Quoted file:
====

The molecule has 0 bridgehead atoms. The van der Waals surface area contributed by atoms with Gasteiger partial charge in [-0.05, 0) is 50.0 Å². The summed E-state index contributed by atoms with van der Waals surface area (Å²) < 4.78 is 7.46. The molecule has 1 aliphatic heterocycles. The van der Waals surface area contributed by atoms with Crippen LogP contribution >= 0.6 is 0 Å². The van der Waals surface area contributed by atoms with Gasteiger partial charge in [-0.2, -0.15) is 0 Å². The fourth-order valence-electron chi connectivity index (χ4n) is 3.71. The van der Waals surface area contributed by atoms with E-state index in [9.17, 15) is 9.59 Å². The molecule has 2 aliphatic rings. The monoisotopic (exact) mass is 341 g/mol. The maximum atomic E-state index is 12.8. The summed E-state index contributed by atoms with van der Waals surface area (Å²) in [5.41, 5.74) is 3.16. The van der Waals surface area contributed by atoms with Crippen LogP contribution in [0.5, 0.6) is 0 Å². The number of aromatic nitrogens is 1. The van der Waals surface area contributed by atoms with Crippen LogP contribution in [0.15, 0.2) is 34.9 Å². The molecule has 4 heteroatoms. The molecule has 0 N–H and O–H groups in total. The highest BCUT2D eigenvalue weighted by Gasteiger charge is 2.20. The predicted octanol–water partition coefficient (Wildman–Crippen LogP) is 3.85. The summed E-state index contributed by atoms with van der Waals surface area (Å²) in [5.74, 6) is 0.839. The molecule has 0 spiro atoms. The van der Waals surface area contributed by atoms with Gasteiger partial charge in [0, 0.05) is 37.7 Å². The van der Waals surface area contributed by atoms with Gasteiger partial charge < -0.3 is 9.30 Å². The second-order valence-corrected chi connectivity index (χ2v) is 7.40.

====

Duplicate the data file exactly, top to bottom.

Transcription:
The molecule has 0 bridgehead atoms. The van der Waals surface area contributed by atoms with Gasteiger partial charge in [-0.05, 0) is 50.0 Å². The summed E-state index contributed by atoms with van der Waals surface area (Å²) < 4.78 is 7.46. The molecule has 1 aliphatic heterocycles. The van der Waals surface area contributed by atoms with Crippen LogP contribution >= 0.6 is 0 Å². The van der Waals surface area contributed by atoms with Gasteiger partial charge in [-0.2, -0.15) is 0 Å². The fourth-order valence-electron chi connectivity index (χ4n) is 3.71. The van der Waals surface area contributed by atoms with E-state index in [9.17, 15) is 9.59 Å². The molecule has 2 aliphatic rings. The monoisotopic (exact) mass is 341 g/mol. The maximum atomic E-state index is 12.8. The summed E-state index contributed by atoms with van der Waals surface area (Å²) in [5.41, 5.74) is 3.16. The van der Waals surface area contributed by atoms with Crippen LogP contribution in [0.5, 0.6) is 0 Å². The number of aromatic nitrogens is 1. The van der Waals surface area contributed by atoms with Crippen LogP contribution in [0.15, 0.2) is 34.9 Å². The molecule has 4 heteroatoms. The molecule has 0 N–H and O–H groups in total. The highest BCUT2D eigenvalue weighted by Gasteiger charge is 2.20. The predicted octanol–water partition coefficient (Wildman–Crippen LogP) is 3.85. The summed E-state index contributed by atoms with van der Waals surface area (Å²) in [5.74, 6) is 0.839. The molecule has 0 spiro atoms. The van der Waals surface area contributed by atoms with Gasteiger partial charge in [0, 0.05) is 37.7 Å². The van der Waals surface area contributed by atoms with Gasteiger partial charge < -0.3 is 9.30 Å². The second-order valence-corrected chi connectivity index (χ2v) is 7.40.